How to sum up the elements of an Integer List by Java 7 VS Java 8 ?

Here in this example we are summing up the elements of a List of Integer by Java 7 and Java 8. In Java 7 it is very straight forward.

1.  We will take a variable total and set its initial value as 0.
2.  Then we will loop through the collection and add elements one by one with total.
3.  We are ready with the sum at the end of the iteration.

public static int sumInJava7(List numbers) {
  int total = 0;
  for (int number : numbers) {
	total += number;
  return total;

Now lets have some fun with Java 8. Java 8 has introduced some Aggregate Operations which we normally do with DB queries. One such operation is Stream.reduce method. It  is a general-purpose reduction operation. Consider the following pipeline, which calculates the sum of the elements in a List of Integers.

public static int sumInJava8(List numbers) {
  return // Convert collection to Stream
   .reduce(0, (total, number) -> total + number); // Sum elements with 0 as starting value

The reduce operation in this example takes two arguments:

identity : The identity element is both the initial value of the reduction and the default result if there are no elements in the stream. In this example, the identity element is 0; this is the initial value of the sum of the elements of the list and the default value if no members exist in the collection numbers.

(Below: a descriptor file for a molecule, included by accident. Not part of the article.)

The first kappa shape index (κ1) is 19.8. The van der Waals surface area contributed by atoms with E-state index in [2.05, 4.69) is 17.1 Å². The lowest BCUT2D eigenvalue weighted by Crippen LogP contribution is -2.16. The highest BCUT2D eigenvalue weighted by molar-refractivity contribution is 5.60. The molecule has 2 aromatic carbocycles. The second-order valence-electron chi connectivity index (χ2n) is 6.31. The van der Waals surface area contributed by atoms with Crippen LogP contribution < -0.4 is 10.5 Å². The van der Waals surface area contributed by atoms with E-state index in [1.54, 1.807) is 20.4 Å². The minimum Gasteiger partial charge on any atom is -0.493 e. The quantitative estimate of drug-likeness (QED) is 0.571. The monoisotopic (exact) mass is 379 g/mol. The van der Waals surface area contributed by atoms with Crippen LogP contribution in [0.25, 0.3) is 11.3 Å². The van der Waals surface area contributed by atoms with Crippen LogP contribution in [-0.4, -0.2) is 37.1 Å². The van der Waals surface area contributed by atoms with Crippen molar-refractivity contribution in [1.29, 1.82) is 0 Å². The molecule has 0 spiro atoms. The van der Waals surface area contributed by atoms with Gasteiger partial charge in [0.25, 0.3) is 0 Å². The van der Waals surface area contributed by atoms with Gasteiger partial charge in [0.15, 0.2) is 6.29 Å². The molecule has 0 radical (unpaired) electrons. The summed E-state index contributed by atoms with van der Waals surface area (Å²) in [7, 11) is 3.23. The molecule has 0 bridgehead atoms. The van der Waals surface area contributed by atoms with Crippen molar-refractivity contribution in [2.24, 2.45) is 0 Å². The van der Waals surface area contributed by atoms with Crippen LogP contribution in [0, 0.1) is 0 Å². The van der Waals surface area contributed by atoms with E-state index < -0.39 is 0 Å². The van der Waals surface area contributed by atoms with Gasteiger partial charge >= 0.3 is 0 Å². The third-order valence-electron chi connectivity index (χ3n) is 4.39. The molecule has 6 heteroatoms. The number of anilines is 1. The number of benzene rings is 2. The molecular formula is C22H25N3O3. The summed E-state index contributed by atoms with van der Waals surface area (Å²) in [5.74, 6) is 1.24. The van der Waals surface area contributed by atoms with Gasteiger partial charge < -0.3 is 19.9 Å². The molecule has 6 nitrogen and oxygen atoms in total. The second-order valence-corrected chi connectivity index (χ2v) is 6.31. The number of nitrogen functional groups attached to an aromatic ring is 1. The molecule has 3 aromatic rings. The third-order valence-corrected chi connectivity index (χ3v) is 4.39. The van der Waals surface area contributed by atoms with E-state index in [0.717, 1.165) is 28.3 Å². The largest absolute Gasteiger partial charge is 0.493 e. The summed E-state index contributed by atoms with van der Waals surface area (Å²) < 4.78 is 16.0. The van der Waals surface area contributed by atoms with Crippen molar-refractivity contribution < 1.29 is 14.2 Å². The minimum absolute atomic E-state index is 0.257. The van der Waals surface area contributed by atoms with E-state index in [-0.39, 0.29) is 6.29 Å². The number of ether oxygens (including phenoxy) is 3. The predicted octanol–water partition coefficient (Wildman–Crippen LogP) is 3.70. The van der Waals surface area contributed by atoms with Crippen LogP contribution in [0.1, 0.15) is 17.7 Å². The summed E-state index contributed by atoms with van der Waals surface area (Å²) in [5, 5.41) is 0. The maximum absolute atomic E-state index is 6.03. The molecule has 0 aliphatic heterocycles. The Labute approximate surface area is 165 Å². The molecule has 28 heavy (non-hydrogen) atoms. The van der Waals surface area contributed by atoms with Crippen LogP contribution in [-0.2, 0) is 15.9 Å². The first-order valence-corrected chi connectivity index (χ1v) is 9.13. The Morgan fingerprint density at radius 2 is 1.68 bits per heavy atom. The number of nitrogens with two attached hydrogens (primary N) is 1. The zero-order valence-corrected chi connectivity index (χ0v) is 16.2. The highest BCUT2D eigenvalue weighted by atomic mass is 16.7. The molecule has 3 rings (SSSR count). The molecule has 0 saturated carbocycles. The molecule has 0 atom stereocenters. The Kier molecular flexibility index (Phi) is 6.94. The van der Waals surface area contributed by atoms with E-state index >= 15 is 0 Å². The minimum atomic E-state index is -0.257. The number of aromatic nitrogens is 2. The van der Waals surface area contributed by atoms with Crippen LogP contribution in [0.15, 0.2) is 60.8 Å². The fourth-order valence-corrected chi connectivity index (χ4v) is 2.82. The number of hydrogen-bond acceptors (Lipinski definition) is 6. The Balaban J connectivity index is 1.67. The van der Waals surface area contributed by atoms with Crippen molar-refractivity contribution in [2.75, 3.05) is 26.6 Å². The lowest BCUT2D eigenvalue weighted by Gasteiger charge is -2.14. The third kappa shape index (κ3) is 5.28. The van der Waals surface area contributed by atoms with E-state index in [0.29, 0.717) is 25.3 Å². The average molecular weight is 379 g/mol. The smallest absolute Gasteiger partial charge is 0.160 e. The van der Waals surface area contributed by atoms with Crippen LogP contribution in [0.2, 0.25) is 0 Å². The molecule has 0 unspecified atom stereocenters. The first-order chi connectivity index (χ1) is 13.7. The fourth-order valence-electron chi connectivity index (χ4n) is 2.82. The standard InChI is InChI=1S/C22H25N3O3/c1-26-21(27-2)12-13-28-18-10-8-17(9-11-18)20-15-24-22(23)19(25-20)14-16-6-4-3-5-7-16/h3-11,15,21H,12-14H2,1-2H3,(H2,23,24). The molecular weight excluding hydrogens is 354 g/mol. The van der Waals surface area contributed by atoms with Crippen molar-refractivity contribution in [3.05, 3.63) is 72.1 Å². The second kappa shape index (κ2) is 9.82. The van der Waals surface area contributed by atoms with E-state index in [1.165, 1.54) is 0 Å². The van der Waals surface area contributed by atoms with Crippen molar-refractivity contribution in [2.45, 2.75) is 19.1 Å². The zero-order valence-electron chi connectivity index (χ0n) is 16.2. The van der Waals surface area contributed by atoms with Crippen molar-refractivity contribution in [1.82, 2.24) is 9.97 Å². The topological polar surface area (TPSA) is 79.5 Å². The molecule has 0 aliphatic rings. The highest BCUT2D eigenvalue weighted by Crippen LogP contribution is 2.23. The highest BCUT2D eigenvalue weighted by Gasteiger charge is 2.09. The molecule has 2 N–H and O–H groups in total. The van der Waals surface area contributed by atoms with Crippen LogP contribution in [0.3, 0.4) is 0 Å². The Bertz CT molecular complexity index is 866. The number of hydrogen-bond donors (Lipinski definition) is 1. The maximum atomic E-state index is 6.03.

accumulator : The accumulator function takes two parameters: a partial result of the reduction (in this example, the sum of all processed integers so far) and the next element of the stream (in this example, an integer). It returns a new partial result. In this example, the accumulator function is a lambda expression that adds two Integer values and returns an Integer value:

(total, number) -> total + number

The reduce operation always returns a new value. However, the accumulator function also returns a new value every time it processes an element of a stream. Suppose that you want to reduce the elements of a stream to a more complex object, such as a collection. This might hinder the performance of your application. If your reduce operation involves adding elements to a collection, then every time your accumulator function processes an element, it creates a new collection that includes the element, which is inefficient. It would be more efficient for you to update an existing collection instead. You can do this with the Stream.collect method.

Java-8 12 Stream 12


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